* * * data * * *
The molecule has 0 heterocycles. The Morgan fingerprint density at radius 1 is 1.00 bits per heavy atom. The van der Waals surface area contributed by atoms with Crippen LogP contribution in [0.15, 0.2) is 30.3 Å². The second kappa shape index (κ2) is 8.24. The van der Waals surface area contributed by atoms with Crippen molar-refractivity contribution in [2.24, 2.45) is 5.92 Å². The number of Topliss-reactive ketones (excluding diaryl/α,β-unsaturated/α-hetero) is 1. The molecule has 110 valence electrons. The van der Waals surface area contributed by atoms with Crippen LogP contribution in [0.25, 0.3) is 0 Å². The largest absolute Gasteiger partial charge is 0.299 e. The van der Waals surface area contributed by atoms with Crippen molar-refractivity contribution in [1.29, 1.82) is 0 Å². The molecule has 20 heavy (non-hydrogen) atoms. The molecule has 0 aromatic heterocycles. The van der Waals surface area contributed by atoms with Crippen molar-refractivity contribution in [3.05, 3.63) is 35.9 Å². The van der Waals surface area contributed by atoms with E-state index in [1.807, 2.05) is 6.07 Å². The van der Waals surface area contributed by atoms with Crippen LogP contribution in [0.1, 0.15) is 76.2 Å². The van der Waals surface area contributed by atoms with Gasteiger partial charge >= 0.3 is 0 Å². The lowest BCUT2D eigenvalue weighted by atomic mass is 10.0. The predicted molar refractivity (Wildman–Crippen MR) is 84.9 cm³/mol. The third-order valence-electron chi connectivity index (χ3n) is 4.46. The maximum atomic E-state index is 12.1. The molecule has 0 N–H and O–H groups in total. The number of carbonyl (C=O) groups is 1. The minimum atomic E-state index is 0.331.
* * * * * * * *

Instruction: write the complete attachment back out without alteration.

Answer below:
The molecule has 0 heterocycles. The Morgan fingerprint density at radius 1 is 1.00 bits per heavy atom. The van der Waals surface area contributed by atoms with Crippen LogP contribution in [0.15, 0.2) is 30.3 Å². The second kappa shape index (κ2) is 8.24. The van der Waals surface area contributed by atoms with Crippen molar-refractivity contribution in [2.24, 2.45) is 5.92 Å². The number of Topliss-reactive ketones (excluding diaryl/α,β-unsaturated/α-hetero) is 1. The molecule has 110 valence electrons. The van der Waals surface area contributed by atoms with Crippen LogP contribution in [0.25, 0.3) is 0 Å². The largest absolute Gasteiger partial charge is 0.299 e. The van der Waals surface area contributed by atoms with Crippen molar-refractivity contribution in [1.29, 1.82) is 0 Å². The molecule has 20 heavy (non-hydrogen) atoms. The molecule has 0 aromatic heterocycles. The van der Waals surface area contributed by atoms with Crippen molar-refractivity contribution in [3.05, 3.63) is 35.9 Å². The van der Waals surface area contributed by atoms with E-state index in [1.807, 2.05) is 6.07 Å². The van der Waals surface area contributed by atoms with Crippen LogP contribution in [0.1, 0.15) is 76.2 Å². The van der Waals surface area contributed by atoms with Gasteiger partial charge >= 0.3 is 0 Å². The lowest BCUT2D eigenvalue weighted by atomic mass is 10.0. The predicted molar refractivity (Wildman–Crippen MR) is 84.9 cm³/mol. The third-order valence-electron chi connectivity index (χ3n) is 4.46. The maximum atomic E-state index is 12.1. The molecule has 0 N–H and O–H groups in total. The number of carbonyl (C=O) groups is 1. The minimum atomic E-state index is 0.331.